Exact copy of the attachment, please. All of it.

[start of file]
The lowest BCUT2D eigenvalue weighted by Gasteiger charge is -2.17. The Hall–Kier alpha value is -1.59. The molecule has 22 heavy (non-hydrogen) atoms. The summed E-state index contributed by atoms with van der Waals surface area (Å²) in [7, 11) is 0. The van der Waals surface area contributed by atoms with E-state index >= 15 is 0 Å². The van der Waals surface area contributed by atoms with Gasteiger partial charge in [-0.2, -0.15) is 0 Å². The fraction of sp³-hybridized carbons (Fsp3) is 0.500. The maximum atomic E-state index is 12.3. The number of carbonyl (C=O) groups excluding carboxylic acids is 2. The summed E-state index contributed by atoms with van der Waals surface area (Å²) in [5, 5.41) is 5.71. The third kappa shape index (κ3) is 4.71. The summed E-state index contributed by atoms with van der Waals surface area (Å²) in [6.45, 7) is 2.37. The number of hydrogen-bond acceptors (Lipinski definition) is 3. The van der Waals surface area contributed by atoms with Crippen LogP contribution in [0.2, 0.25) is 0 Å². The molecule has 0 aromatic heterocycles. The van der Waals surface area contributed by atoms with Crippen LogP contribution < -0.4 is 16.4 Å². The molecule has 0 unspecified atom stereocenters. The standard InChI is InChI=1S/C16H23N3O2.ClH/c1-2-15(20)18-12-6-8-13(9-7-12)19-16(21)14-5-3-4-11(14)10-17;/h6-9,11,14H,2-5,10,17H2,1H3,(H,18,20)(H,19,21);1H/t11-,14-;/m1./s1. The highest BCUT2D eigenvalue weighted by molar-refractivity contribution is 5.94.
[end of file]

The lowest BCUT2D eigenvalue weighted by Gasteiger charge is -2.17. The Hall–Kier alpha value is -1.59. The molecule has 22 heavy (non-hydrogen) atoms. The summed E-state index contributed by atoms with van der Waals surface area (Å²) in [7, 11) is 0. The van der Waals surface area contributed by atoms with E-state index >= 15 is 0 Å². The van der Waals surface area contributed by atoms with Gasteiger partial charge in [-0.2, -0.15) is 0 Å². The fraction of sp³-hybridized carbons (Fsp3) is 0.500. The maximum atomic E-state index is 12.3. The number of carbonyl (C=O) groups excluding carboxylic acids is 2. The summed E-state index contributed by atoms with van der Waals surface area (Å²) in [5, 5.41) is 5.71. The third kappa shape index (κ3) is 4.71. The summed E-state index contributed by atoms with van der Waals surface area (Å²) in [6.45, 7) is 2.37. The number of hydrogen-bond acceptors (Lipinski definition) is 3. The van der Waals surface area contributed by atoms with Crippen LogP contribution in [0.2, 0.25) is 0 Å². The molecule has 0 aromatic heterocycles. The van der Waals surface area contributed by atoms with Crippen LogP contribution < -0.4 is 16.4 Å². The molecule has 0 unspecified atom stereocenters. The standard InChI is InChI=1S/C16H23N3O2.ClH/c1-2-15(20)18-12-6-8-13(9-7-12)19-16(21)14-5-3-4-11(14)10-17;/h6-9,11,14H,2-5,10,17H2,1H3,(H,18,20)(H,19,21);1H/t11-,14-;/m1./s1. The highest BCUT2D eigenvalue weighted by molar-refractivity contribution is 5.94.